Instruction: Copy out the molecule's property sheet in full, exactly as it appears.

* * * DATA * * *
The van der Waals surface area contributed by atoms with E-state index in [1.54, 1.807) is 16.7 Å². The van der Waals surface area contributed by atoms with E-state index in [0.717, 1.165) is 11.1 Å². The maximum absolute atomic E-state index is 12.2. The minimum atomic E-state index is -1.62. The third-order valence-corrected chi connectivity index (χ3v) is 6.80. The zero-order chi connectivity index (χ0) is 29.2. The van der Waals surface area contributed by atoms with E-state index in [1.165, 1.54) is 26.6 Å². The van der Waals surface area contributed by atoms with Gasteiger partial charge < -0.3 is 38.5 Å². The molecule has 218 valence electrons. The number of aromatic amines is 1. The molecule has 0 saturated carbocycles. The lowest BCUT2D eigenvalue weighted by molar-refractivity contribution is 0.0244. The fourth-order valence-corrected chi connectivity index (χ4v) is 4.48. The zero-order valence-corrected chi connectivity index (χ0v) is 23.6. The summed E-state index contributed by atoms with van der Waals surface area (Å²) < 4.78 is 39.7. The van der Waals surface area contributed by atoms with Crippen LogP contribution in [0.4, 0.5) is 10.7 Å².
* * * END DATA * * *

The van der Waals surface area contributed by atoms with E-state index in [1.54, 1.807) is 16.7 Å². The van der Waals surface area contributed by atoms with E-state index in [0.717, 1.165) is 11.1 Å². The maximum absolute atomic E-state index is 12.2. The minimum atomic E-state index is -1.62. The third-order valence-corrected chi connectivity index (χ3v) is 6.80. The zero-order chi connectivity index (χ0) is 29.2. The van der Waals surface area contributed by atoms with E-state index in [1.165, 1.54) is 26.6 Å². The van der Waals surface area contributed by atoms with Gasteiger partial charge < -0.3 is 38.5 Å². The molecule has 218 valence electrons. The number of aromatic amines is 1. The molecule has 0 saturated carbocycles. The lowest BCUT2D eigenvalue weighted by molar-refractivity contribution is 0.0244. The fourth-order valence-corrected chi connectivity index (χ4v) is 4.48. The zero-order valence-corrected chi connectivity index (χ0v) is 23.6. The summed E-state index contributed by atoms with van der Waals surface area (Å²) < 4.78 is 39.7. The van der Waals surface area contributed by atoms with Crippen LogP contribution in [0.4, 0.5) is 10.7 Å².